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Early organ music in Poland
(A short outline with dates, sources and names)
By Monika Fahrnberger

   The first information that speaks of an organ dates back to the end of the 12th century: At that time duke Kazimierz "the Righteous" (1177 - 1194) possessed an instrument of this kind at his court: The first Polish organist of whom we know by name was called Tomasz, and he died in the middle of the 13th century. From 14th century onwards the organ was more popular and thus widely spread across the whole country.

The earliest compositions for organ in Poland date back to the first half of the 16th century: In this case this would either be Polish or foreign vocal works in exact transcriptions for the instrument or they could be partly changed and/or ornamented to suit the instrumental peculiarities better. Apart from those types of works there are some very few original pieces for the organ which are entitled either "Praeambulum" or "Chorea".

The center of the musical life in the 16th century was Cracow. This is also the city in which the two most important sources of organ music of the first half of the 16th century are to be found: The "Tablature of Jan z Lublina" (written down between 1537 and 1548) and the "Tablature of the Monastery of the Holy Ghost" (from 1548) - which now appears lost. These tablatures include works of important musical figures of Western European music (e. g. Senfl, Finck, Josquin, Sermisy, Jannequin and others) and thus show that the western musical influences were well-known in Poland at that time. The first of those collections contains about 300 pieces, of which 39 are marked "N. C." (thus being identified as works of Mikolaj z Krakowa), one "N. Ch." ("Mikolaj z Chrzanowa") and six "N. Z.". Of these three monogrammists "N. Z." (not yet identified) seems to be the earliest, judging from his musical style. Apart from these pieces that are signed there are almost 20 anonymous original preludes included as well. In the tablature of 1548 (Monastery of the Holy Ghost) there were 101 pieces, of which again five were marked "N. C." and eleven "N. Z.".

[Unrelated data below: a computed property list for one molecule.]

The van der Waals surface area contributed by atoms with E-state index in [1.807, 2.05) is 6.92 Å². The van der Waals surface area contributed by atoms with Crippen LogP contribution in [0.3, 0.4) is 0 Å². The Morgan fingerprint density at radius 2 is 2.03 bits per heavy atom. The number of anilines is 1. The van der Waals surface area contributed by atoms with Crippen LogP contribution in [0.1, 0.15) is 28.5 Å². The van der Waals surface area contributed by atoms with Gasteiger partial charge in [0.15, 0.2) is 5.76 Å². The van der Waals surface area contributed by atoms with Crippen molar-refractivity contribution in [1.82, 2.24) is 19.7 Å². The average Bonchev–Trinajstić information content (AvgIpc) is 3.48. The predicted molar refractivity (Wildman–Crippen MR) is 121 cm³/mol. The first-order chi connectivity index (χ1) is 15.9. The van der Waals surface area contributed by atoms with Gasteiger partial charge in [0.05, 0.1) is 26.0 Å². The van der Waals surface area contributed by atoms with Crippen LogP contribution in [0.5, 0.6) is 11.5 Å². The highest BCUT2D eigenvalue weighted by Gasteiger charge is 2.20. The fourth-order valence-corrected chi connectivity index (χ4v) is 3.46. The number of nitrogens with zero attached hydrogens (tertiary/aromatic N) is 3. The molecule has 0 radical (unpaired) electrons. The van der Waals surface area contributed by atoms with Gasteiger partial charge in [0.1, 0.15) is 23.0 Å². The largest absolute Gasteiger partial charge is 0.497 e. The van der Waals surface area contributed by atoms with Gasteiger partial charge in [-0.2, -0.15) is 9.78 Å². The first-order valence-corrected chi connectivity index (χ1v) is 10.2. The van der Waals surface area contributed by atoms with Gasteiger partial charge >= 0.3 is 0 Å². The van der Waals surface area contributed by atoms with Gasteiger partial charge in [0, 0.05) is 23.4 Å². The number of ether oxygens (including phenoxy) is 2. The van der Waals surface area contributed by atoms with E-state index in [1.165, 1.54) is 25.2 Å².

Sources of the second half of the 16th century are the tablatures of the Warsaw Musical Society (of ca. 1580) and the so-called "Small Warsaw Tablature". Aside these there is still the tablature of Jan Fischer from Morag [Johann Fischer Morungensis] (from 1595)in which a few pieces by Diomedes Cato are to be found, and last, but not least there are part books that are held in the Bodlein Library of Oxford. In these a few works by Diomedes Cato are included as well.

The 17th and 18th centuries bring some important developments in organ buildingof masters in Poland and abroad: places to mention are among others Lezajsk and Olkusz.

Sources of organ music for the namely period are, most important of all, the "Tabulatura Pelplinska" (six volumes, compiled in the 1620s), but aside of this main compilation also another tablature from ca. 1660 from North-Eastern Masowia which mainly contains works by various anonymous composers and Jan Podbielski.

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